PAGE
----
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Dewey’s 24 Hour Readathon // October 2016


This’ll be the first time I’m participating in Dewey’s. The last couple I’ve had something on so I haven’t been able to participate. BUT I’M GOING TO DO IT THIS TIME. What is Dewey’s? You can check out all the details on the official website (you should sign up while you’re there), but basically it’s, wait for it, a 24 hour readathon. Whuuuut?

Yes. For 24 hours you just. have. to. read. (and snack.) Thrilling, right? This one has an official start and finish time so everyone reads together. SOOOO if you’re in Australia, please come read with me! It starts at 11pm Saturday night Sydney time, so it’ll be a slightly earlier starts for those of you in Brisbane and the westerly states. I’ll be having midnight mac & cheese which I’m really excited about.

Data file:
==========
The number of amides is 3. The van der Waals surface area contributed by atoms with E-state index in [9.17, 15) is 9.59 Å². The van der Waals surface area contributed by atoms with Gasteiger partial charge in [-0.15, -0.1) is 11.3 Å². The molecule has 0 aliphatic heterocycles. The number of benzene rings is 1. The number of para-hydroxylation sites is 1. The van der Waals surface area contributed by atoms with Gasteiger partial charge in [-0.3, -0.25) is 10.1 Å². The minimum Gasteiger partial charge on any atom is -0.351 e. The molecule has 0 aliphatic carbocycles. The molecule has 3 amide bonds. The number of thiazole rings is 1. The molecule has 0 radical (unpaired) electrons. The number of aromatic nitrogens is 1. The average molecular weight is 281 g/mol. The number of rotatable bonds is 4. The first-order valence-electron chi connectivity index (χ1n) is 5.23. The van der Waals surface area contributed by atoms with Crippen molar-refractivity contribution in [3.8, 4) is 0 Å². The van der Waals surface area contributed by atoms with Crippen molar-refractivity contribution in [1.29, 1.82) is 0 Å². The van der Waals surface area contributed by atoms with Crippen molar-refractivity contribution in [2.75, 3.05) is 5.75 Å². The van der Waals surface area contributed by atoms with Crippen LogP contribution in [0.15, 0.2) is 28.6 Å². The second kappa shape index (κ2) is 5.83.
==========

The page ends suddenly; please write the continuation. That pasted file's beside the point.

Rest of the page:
Here’s a picture of my potential reading stack:


I’ve got a few books on the go at the moment so I’d like to make a dent in those – War & Peace in particular – but I might dip in and out of some newbies as well. I’ve got a bunch of comics for when I want some lighter reading, as well as an audiobook to listen to while doing some crafting (I have a baby blanket that needs to be finished by next weekend, so this seems like a good time to work on it). So I’ll pretty much just be dipping in and out of books at my leisure, rather than aiming for any particular goals. It’s going to be super relaxed and excellent.

I might not be updating much on here – I’ll probably just do a big wrap up post at the end – but I’ll be on many of the other social medias if anyone’s joining in on those. Here’s where I’ll be: